FOMC Minutes Appeared Hawkish As Members Discussed Exit Principles In Details

The FOMC minutes for the July meeting unveiled that policymakers had detailed discussion of the exit strategy. The Fed has also planned to officially update their exit principles later this year. We expect to see the update in September. On the economic outlook, the member acknowledged the improvement in the job market. Yet, they remained divided over whether the unemployment rate served as an accurate indicator of the labor market conditions. The staff revised potential growth lower and inflation higher while expecting inflation to stay below the Fed’s mandate for several years. The staff also lowered the unemployment rate forecast in response to the faster decline in the unemployment rate.

Exit Strategies

On the exit principles, the minutes suggested that the members were generally supportive of approach outlined by the staff. Most of them agreed that it would be ‘appropriate to retain the federal funds rate as the key policy rate, and they supported continuing to target a range of 25 basis points for this rate at the time of liftoff and for some time thereafter’. One member, however, suggested using ‘the range for the federal funds rate as a communication tool rather than as a hard target’. There’s also another member suggesting to focus on ‘the rate of interest on excess reserves (IOER) and the ON RRP rate’ in addition to the Fed funds rate.

The members agreed that the IOER rate would be the ‘primary tool’ for moving the Fed funds rate to the target range and ‘influence other money market rates’. Most of them also believed a ‘temporary use of a limited-scale ON RRP facility would help set a firmer floor under money market interest rates during normalization’. They also expected that the IOER rate would be set ‘at the top of the target range’ for the Fed funds rate and the ON RRP rate would be set ‘at the bottom’ of the target range, at least in the beginning. There were some members who suggested that the ON RRP rate could be set ‘below the bottom’ of the target range, believing that it would allow the normalization process to begin with ‘minimal or no reliance on an ON RRP facility and increase its role only if necessary’. Such strategy was disagreed by many others amidst the concern that this would lead to ‘insufficient control of money market rates at liftoff’ and cause ‘confusion about the likely path of monetary policy or raise questions about the Committee’s ability to implement policy effectively’.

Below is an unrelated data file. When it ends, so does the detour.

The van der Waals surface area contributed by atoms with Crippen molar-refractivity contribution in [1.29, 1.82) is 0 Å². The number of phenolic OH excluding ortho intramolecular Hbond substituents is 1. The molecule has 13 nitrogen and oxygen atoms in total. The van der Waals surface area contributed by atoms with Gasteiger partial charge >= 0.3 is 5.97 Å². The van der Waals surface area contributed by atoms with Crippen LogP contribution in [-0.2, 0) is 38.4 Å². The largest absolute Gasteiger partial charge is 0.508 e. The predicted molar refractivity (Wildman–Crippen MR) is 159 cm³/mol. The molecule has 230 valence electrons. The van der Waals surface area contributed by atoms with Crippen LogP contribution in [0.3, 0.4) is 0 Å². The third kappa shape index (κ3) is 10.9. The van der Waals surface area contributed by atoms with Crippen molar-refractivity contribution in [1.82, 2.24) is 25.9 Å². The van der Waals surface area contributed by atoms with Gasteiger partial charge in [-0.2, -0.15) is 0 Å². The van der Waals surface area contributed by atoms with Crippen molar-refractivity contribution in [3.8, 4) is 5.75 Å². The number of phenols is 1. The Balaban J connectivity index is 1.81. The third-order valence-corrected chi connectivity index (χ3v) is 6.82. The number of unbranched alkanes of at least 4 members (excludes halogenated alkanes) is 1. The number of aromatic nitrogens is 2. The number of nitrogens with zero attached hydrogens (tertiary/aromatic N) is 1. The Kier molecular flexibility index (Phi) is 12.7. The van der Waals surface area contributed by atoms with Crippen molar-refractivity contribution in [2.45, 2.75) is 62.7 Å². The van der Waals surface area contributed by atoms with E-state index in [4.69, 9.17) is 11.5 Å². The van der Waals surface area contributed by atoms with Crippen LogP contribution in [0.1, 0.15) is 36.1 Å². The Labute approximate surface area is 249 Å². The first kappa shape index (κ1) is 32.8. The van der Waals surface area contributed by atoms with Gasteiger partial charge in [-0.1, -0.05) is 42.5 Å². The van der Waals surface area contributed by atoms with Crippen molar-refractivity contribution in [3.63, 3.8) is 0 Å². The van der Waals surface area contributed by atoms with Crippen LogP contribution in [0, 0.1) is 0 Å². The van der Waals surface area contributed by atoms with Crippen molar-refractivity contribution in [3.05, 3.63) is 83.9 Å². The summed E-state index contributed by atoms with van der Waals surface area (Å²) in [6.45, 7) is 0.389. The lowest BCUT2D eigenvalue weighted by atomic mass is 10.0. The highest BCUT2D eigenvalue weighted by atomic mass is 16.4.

We expect the Fed would publish an official update on the exit principles in the September meeting during which the central bank would also give a forecast update and a post-meeting press conference. The Fed would likely prefer to give more information about the exit strategy to the public before the tapering ends in October.

Labor Market

While we would hear more from Chair Yellen and other Fed members regarding their views on the labor market conditions as the Jackson Hole conference begins today, the minutes revealed that the members remained divided over the unemployment rate could send accurate signal about labor market conditions. The minutes noted that ‘a few’ judged that that the unemployment rate had been reliable in summarizing the overall state of the labor market and the Fed needs to prepare for a faster transition to rate hikes after QE tapering ends. Yet, ‘many participants’ continued to see ‘a larger gap between current labor market conditions and those consistent with their assessments of normal levels of labor utilization than indicated by the difference between the unemployment rate and estimates of its longer-run normal level’. They noted that the long term unemployment remained elevated while participation rate remained low. In short, while most of the members agreed that the job market has picked up, they continued to see that the job market is ‘far from normalized’.

Staff Economic Outlook

Concerning the staff’s economic projection, the minutes showed downward revisions in potential growth and upward revision in inflation outlook. Meanwhile, the unemployment rate forecast was also lowered as a result of the faster decline in unemployment rate forecast. It has been the Fed staff’s practice in recent meetings to reconcile the faster decline in the unemployment rate by lowering its unemployment rate forecast and reducing estimate of potential growth more than its outlook for growth in upcoming quarters. Such practice has suggested to us that less growth is needed to push the unemployment rate lower over time.

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